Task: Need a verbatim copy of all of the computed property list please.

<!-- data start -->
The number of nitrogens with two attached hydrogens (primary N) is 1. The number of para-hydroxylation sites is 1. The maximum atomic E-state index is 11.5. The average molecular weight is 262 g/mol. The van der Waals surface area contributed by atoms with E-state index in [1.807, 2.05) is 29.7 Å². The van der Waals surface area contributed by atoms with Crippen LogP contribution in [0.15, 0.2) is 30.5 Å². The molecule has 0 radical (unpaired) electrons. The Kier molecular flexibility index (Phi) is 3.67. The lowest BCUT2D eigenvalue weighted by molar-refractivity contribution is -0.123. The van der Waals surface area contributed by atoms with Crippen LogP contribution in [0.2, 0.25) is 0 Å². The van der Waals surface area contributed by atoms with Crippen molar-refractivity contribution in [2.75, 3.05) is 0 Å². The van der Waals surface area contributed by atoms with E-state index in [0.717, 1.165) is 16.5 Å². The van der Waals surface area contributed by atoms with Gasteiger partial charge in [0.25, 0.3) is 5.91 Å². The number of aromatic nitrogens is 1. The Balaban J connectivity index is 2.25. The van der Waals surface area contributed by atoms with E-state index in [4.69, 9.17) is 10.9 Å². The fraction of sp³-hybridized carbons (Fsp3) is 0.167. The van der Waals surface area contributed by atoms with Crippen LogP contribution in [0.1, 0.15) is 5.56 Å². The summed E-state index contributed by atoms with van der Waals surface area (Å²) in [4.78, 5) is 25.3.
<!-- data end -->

The number of nitrogens with two attached hydrogens (primary N) is 1. The number of para-hydroxylation sites is 1. The maximum atomic E-state index is 11.5. The average molecular weight is 262 g/mol. The van der Waals surface area contributed by atoms with E-state index in [1.807, 2.05) is 29.7 Å². The van der Waals surface area contributed by atoms with Crippen LogP contribution in [0.15, 0.2) is 30.5 Å². The molecule has 0 radical (unpaired) electrons. The Kier molecular flexibility index (Phi) is 3.67. The lowest BCUT2D eigenvalue weighted by molar-refractivity contribution is -0.123. The van der Waals surface area contributed by atoms with Crippen LogP contribution in [0.2, 0.25) is 0 Å². The van der Waals surface area contributed by atoms with Crippen molar-refractivity contribution in [2.75, 3.05) is 0 Å². The van der Waals surface area contributed by atoms with E-state index in [0.717, 1.165) is 16.5 Å². The van der Waals surface area contributed by atoms with Gasteiger partial charge in [0.25, 0.3) is 5.91 Å². The number of aromatic nitrogens is 1. The Balaban J connectivity index is 2.25. The van der Waals surface area contributed by atoms with E-state index in [4.69, 9.17) is 10.9 Å². The fraction of sp³-hybridized carbons (Fsp3) is 0.167. The van der Waals surface area contributed by atoms with Crippen LogP contribution in [0.1, 0.15) is 5.56 Å². The summed E-state index contributed by atoms with van der Waals surface area (Å²) in [4.78, 5) is 25.3.